Nombre en español: Periquito Piquinegro
Nombre en ingles: Dusky-billed Parrotlet
Nombre científico: Forpus modestus
La cotorrita de Sclater (Forpus modestus sinonimia Forpus sclateri), también denominada periquito pico oscuro (Venezuela), catita enana oscura o periquito piquinegro (Colombia), es una pequeña especie de ave psittaciforme (loro) perteneciente al género) Forpus que integra la familia Psittacidae.
Pequeño, mide 12 cm. Pico negruzco. Coloración general verde oscuro y opaco, con ligero tinte oliváceo; espalda inferior, rabadilla y cobertoras subalares, azul oscuro. En la hembra, las partes inferiores y la cara son verde-amarillentas.
Distribución y hábitat
Se encuentra en la selva amazónica en América del Sur, donde es bastante común a nivel local es en los Andes y en las estribaciones amazónicas, también en el vertedero del río Amazonas, y la isla de Marajó.
Se encuentra en Bolivia, Brasil, Colombia, Ecuador, Guayana Francesa, Guyana, Perú y Venezuela.
Habita en selvas pluviales tropicales, claros con árboles, matorrales densos, selvas en galería.
La especie F. modestus fue descrita por primera vez por el ornitólogo alemán Jean Louis Cabanis en 1848 bajo el nombre científico Psittacula sclateri. Otros autores lo atribuyen al zoólogo inglés George Robert Gray en 1859; localidad tipo «Río Javarí, Perú».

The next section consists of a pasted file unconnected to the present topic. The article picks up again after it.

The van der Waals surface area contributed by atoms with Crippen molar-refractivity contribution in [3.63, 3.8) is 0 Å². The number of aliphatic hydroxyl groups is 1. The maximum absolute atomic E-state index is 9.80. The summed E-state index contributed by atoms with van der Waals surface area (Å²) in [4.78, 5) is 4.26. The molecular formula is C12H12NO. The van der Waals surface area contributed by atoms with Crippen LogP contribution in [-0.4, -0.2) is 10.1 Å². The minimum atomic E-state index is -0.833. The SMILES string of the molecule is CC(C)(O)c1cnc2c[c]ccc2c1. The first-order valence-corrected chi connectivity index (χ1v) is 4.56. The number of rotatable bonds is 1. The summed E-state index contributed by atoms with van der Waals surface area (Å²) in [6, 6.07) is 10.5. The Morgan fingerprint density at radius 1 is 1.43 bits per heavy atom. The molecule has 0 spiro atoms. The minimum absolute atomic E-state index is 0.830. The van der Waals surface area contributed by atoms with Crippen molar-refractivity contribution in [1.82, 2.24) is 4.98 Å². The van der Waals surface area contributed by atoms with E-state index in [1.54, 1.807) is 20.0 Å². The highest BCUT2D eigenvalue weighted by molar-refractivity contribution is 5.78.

Los límites entre las dos subespecies permanecen imprecisos.
Se reconocen 2 subespecies, con su correspondiente distribución geográfica:
- Forpus modestus modestus (Cabanis, 1848) – extremo este de Colombia hacia Venezuela, las Guayanas y norte de Brasil.
- Forpus modestus sclateri (G. R. Gray, 1859) – sureste de Colombia al norte de Bolivia y la Amazonia brasileña.
Para los autores que sostienen el nombre Forpus sclateri (G. R. Gray, 1859), las subespecies pasan a denominarse F. s. eidos (J. L. Peters, 1937) y F. s. sclateri (G. R. Gray, 1859).
The dusky-billed parrotlet (Forpus modestus), also known as Sclater’s parrotlet, is a small species of parrot in the family Psittacidae. It is the nominate species (F. m. modestus).
There is one subspecies: Forpus modestus sclateri.
|dusky-billed parrotlet or Sclater’s parrotlet(Forpus modestus modestus)||Typically 12–12.5 centimetres (4.7–4.9 in) long and weigh 30–35 grams (1.1–1.2 oz). Body is mostly dark green to yellow-green; eyes are dark brown and feet are dark gray. Upper mandible is dark gray while lower is light peach. Dusky-billed parrotlets are sexually dimorphic: males have blue-purple feathers on their lower back, rump, primary and secondary coverts, primary and secondary feathers, and underwing coverts. Females have no blue markings and a brighter yellow-green forehead, forecrown, and cheeks. Like all parrots, dusky-billed parrotlets exhibit zygodactyly: two toes face forward and two toes face backward. Juveniles look like adults, with duller colorations. Males have green feathers mixed in with their blue markings.||from Belém, Pará, northern Brazil, west to southeastern Colombia, south to eastern Peru, western Brazil, and northern Bolivia|
|F. m. sclateri||Compared to the nominate species, males are paler green and have paler blue parkings. Females are also paler, particularly on the breast.||French Guiana, western Guyana, eastern and southern Venezuela, and northern Brazil to eastern Colombia|